Review: Giovanni Lami – Raw (Cloudchamber Recordings, Jul 15)

With his uniquely total approach to reel-to-reel manipulation—the sounds of the manual actions themselves are presented alongside the dark, spectral sonic manifestations of his tape abstractions—sound artist Giovanni Lami has accomplished something very special: he has created an entirely singular musical language. I first saw this on 2016’s Bias, an all-time personal favorite that I’m pretty sure I bring up every time I review Lami’s work, where decayed tape extracts form the basis for a series of indescribable sound environments shrouded in shadow. The opening track of Raw, the Italian artist’s most recent release, recalls this distinctive palette used to create Bias; “XXXXXX,” and later “180807,” outline a fragile structure of distant, cavernous yawns surrounded by muffled clatter and stifled scratching. But though this is the longest track on the album, the remaining pieces aren’t constrained by that nocturnal atmosphere. “180824” is a much more neutral fragment and brings the disorienting sounds of reel speed finagling to the forefront of the mix, introducing an invasive tactility that carries over into “160506.” With In Chiaro / In Guardia last year, Sinalefe in February, and now this (not to mention the Hysteresis series) it boggles my mind how well Lami makes use of compact album durations. Raw is an unexpectedly colorful release despite its short length, spanning the staggering range of sonorities and headspaces that Lami is able to hop in and out of with aplomb.

Review: Шумоизоляция – Побочный Эффект (Ominous Recordings, Jul 11)

“Must be listened to at maximum volume” is such a tired request—some of us like having undamaged hearing!—I couldn’t imagine listening to Побочный Эффект (which translates to “side effect”) any other way. Over each half of the C40, Шумоизоляция crafts a mercilessly loud and abrasive wall, almost painful in their concentrated assaults, like high powered drills boring through your head. But throughout both pieces, the compact columns of abrasive, crunching noise seems to expand from its initial constraints, becoming more and more oppressive—and immersive—as they progress. The first side is relentless and infernal, and its mangled frequencies unfurl into a fiery soundscape of roiling, crackling distortion. In this first piece and the one that follows, the densely packed layers slowly reveal buried signs of instability beneath the forceful wall, restless clatters and shudders that underlie a seemingly unyielding explosion of sound. As the second track unfolds, it’s this facet that I can’t help but direct my attention to, and by the end I’m convinced that the entire thing is going to collapse under its massive weight. High volume gives the cathartic blasts of Побочный Эффект the thick, deafening, overwhelming presence they deserve.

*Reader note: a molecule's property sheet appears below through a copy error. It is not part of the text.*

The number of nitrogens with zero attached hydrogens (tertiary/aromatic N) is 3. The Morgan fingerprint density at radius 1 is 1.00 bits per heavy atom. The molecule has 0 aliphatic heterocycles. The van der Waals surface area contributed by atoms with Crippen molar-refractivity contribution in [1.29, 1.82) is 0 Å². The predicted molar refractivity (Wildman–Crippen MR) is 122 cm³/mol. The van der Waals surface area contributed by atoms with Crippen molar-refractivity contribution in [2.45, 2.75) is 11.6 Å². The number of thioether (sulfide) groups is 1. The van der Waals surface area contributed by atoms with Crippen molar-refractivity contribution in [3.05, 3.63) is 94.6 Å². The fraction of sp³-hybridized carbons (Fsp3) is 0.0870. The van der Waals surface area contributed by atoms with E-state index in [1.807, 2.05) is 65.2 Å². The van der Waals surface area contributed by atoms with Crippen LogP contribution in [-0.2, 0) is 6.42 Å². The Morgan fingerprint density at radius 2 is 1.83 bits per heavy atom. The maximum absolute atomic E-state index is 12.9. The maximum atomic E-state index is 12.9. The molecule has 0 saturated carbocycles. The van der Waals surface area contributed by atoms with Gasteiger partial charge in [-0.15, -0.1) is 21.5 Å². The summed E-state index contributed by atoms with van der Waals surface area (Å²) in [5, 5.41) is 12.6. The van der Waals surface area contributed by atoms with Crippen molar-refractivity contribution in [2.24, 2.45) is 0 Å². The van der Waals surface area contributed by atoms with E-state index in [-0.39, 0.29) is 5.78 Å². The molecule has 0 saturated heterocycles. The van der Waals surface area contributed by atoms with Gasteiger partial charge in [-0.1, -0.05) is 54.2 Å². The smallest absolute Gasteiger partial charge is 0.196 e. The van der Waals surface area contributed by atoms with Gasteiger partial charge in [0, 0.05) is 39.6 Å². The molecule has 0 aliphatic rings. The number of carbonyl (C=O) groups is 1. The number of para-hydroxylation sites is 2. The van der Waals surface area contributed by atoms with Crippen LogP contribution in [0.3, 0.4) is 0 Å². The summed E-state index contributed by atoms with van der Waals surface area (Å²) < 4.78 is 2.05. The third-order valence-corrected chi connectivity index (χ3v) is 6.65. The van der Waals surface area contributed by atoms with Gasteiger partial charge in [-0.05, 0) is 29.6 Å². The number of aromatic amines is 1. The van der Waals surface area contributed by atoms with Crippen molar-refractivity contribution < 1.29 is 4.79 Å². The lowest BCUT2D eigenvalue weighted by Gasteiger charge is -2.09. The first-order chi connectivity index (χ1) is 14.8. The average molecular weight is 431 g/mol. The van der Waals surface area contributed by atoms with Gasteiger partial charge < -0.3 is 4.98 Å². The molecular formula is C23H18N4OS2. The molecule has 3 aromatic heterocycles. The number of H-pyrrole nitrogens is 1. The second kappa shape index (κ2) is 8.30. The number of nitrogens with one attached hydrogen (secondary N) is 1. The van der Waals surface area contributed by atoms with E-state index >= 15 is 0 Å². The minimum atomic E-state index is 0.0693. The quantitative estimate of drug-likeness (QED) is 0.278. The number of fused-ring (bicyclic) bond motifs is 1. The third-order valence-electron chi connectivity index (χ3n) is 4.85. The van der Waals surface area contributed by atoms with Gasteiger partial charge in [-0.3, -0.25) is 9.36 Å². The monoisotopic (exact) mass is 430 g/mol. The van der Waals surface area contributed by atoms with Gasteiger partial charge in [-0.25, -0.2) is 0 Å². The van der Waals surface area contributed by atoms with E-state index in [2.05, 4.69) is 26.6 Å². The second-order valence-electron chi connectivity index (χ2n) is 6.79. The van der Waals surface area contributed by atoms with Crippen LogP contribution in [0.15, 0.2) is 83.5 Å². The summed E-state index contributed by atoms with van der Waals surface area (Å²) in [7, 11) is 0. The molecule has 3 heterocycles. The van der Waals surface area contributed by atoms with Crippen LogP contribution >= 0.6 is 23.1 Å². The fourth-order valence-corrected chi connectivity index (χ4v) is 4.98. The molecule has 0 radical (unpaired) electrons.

Review: Lifes – Treading Water (Here and Now!, Jun 28)

Fans of the aptly named subgenre “powerviolence” will be familiar with the fact that even this more specific area of hardcore can be further parsed into various styles and scenes, whether it’s the classic thrash-infused West Coast sound (faithfully documented by the wonderful Power Violence Project), the thunderous, throaty crust punk of bands like Dead in the Dirt, or the adventurous psychedelia infusions of Gasp and Stapled Shut. Ultimately, though, the unifying factor is that feeling of suffocating, crushing weight, something that Lifes absolutely nail with their debut LP Treading Water. The band whips up an astounding racket considering that it only consists of two members, and the absence of guitar allows the crunching bass to bathe the breakneck punk explosions in oppressive, all-consuming low end. I started off by identifying some of the commonly recognized sects of powerviolence because Lifes seem to draw from them all. There’s fast-paced d-beat gallops, spazzy grind blasts, sludge breakdowns, brief moments of anthemic melody, and it’s often embellished with harsh electronic inflections that add even more layers to the already dense cacophony of anger. At around 23 minutes total, Treading Water is a furious and concise statement from a promising band.